Reasons to end Sunday hunting ban
After reading Wayne Campbell’s commentary in the Mirror (Feb. 22, “Compromise: Let’s share outdoors”), I thought your readers deserved to hear some Pennsylvania specific facts about Sunday hunting.
I found it curious as to why Campbell would attempt to confuse readers by using a federal study to convince your readers that hunting and hunting activities were “well down the list” and that “Other outdoor recreational activities provide as much if not more economic activity than hunting.”
Here are some Pennsylvania numbers for your readers to consider, and we hope use to support us in our effort to finally end the ban.
Pennsylvania has the most active hunters in the nation, and in 2017 alone, there were 885,632 general licenses sold. The average hunter spends $1200 per year.
A recent economic impact study done by one of the nation’s top economic firms, John Dunham and Associates, New York, showed that Sunday hunting in Pennsylvania would create an economic boon of nearly $1 billion in economic activity per year and $310 million in wages from constructions jobs to manufacturing and financial services.
Campbell and the PA Grange have every right to be opposed to Sunday hunting. However, I highly doubt that he and the PA Grange’s 7,200 members represent all Pennsylvanians nor all of the 885,632 sportsmen and women who hunted in Pennsylvania in 2017.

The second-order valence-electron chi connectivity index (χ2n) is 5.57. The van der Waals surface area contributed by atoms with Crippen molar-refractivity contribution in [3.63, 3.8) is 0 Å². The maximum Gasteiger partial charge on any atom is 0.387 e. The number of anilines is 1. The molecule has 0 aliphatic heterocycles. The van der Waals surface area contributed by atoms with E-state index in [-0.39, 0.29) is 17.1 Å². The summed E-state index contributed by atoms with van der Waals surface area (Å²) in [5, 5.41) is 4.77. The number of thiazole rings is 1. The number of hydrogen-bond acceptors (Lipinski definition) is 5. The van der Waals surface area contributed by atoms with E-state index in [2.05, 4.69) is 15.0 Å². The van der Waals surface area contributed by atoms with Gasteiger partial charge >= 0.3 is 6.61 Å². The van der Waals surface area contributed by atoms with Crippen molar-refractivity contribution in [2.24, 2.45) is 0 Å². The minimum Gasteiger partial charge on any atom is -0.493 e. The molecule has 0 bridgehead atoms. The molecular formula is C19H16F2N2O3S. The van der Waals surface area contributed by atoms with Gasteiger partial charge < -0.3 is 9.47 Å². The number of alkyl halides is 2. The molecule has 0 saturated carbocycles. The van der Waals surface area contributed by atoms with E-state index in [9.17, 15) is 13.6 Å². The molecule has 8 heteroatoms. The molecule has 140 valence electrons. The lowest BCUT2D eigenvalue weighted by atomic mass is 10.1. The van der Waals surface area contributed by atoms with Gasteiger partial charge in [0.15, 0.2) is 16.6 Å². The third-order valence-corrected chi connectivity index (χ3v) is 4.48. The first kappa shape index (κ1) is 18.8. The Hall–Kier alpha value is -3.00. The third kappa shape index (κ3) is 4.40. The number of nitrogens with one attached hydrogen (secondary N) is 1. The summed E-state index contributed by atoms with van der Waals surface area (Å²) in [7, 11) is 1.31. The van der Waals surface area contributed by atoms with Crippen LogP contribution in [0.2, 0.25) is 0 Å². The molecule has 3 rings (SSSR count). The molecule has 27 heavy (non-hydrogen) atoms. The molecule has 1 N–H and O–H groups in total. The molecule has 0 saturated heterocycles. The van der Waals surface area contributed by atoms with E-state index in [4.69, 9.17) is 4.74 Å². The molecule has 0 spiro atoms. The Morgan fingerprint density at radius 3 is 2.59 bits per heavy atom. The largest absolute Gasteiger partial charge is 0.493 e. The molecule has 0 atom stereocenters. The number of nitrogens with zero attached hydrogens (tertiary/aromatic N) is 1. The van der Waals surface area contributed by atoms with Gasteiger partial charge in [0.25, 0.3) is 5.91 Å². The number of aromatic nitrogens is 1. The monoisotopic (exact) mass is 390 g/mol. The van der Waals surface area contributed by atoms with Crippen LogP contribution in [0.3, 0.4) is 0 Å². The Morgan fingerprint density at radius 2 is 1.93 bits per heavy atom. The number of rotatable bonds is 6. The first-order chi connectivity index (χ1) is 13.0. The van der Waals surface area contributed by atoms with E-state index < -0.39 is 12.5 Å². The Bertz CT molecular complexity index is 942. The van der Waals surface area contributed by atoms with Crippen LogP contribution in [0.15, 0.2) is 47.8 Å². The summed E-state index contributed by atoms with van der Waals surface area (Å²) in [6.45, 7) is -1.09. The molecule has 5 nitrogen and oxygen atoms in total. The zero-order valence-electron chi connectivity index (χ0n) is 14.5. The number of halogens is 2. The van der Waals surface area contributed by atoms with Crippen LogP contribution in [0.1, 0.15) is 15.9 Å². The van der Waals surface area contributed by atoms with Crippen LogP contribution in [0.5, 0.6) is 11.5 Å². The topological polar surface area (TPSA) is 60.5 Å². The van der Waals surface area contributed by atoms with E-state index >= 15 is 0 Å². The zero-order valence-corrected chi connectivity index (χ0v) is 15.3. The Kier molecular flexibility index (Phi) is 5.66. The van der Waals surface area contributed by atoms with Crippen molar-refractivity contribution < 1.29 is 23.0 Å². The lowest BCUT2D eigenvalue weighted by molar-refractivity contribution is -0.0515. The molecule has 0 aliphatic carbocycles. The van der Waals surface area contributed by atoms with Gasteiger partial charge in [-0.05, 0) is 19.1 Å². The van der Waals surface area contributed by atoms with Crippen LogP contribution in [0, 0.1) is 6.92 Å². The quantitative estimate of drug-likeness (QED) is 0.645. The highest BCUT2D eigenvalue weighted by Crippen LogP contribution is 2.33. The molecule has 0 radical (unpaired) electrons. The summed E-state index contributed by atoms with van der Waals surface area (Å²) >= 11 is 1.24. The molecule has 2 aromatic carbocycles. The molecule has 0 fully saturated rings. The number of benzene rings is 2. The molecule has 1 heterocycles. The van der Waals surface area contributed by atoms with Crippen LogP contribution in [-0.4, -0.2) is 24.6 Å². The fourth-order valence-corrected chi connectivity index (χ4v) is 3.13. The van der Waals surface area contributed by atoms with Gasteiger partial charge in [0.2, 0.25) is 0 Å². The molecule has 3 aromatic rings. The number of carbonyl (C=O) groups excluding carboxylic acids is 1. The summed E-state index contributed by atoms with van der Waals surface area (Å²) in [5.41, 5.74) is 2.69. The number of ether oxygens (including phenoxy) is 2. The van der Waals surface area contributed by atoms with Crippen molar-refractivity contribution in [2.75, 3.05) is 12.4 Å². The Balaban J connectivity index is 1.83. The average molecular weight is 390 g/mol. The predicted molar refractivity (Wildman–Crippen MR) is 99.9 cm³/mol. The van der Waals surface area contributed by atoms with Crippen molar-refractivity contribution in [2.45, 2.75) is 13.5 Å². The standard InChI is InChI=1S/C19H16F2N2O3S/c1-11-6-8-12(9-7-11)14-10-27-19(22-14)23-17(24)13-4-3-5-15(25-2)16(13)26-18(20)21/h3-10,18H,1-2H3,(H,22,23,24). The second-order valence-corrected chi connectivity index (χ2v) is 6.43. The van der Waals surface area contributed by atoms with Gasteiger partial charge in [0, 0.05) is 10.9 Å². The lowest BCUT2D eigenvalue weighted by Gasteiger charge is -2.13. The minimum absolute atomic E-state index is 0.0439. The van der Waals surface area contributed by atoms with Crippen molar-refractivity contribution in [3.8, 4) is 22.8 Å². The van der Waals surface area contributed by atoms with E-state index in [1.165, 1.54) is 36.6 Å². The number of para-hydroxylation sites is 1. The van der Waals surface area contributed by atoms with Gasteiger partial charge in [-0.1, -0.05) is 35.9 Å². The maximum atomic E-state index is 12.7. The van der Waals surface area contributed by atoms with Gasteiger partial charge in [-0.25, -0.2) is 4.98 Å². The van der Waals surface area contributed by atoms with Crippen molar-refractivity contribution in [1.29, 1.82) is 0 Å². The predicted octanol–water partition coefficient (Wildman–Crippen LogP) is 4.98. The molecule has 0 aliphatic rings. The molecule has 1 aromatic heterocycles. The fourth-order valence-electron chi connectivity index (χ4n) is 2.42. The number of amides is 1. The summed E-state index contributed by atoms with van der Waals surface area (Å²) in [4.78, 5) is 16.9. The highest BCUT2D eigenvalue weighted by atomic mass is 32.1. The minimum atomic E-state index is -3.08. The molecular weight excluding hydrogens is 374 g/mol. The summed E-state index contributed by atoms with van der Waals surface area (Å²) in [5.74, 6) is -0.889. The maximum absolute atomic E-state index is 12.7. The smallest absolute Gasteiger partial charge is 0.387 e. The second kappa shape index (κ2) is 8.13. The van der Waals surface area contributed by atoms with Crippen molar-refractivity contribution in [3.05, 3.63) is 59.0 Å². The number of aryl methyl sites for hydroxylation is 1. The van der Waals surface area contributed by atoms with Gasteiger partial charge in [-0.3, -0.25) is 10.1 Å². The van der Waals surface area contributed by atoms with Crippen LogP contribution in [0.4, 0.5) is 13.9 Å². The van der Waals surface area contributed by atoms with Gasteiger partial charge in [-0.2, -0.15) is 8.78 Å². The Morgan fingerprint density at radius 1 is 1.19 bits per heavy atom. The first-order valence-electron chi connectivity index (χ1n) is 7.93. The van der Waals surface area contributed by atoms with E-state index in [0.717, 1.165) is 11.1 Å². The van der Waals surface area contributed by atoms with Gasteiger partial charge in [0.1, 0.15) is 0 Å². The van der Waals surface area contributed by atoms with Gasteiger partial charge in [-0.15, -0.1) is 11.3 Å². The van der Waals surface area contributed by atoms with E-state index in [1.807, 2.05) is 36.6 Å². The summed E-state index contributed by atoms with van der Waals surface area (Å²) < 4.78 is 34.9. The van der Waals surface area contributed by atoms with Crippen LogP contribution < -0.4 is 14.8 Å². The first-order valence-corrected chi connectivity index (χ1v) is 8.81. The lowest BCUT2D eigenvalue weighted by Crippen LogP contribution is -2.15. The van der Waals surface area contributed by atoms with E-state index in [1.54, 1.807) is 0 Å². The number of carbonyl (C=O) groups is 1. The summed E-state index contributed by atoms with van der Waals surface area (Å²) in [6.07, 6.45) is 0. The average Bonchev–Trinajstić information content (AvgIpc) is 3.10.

It was disingenuous, at best, to utilize numbers from a federal study to claim that hunting in this commonwealth is, “well down the list and other outdoor recreational activities provide as much if not more economic activity than hunting.”
Lastly, Campbell says “Hunters get six days a week. Other users of the outdoors should get one day where the fear of hunting accidents (ricochets, etc.) does not put a damper on their enjoyment of the outdoors.”
Campbell correctly points out that sportsmen and women share the woods six days a week and have been doing so for decades. It is a fact that firearms are discharged in the commonwealth of Pennsylvania every day.
It is also a fact that hunting in Pennsylvania is safer than cheerleading.
Outdoor enthusiasts have safely enjoyed the wilds of Pennsylvania throughout hunting seasons for generations, and adding Sundays will do nothing to disrupt that history.
In today’s economy, many of our hunters are working several jobs to provide for their families. In many cases, Sunday is the only day to go hunting because of their job schedule.
We at the Sportsmen’s Alliance will continue the fight to end this economic unfairness. I invite your readers and all Pennsylvanians to join us.
Bruce L. Tague
(The writer is vice of president of government affairs of the Sportsmen’s Alliance).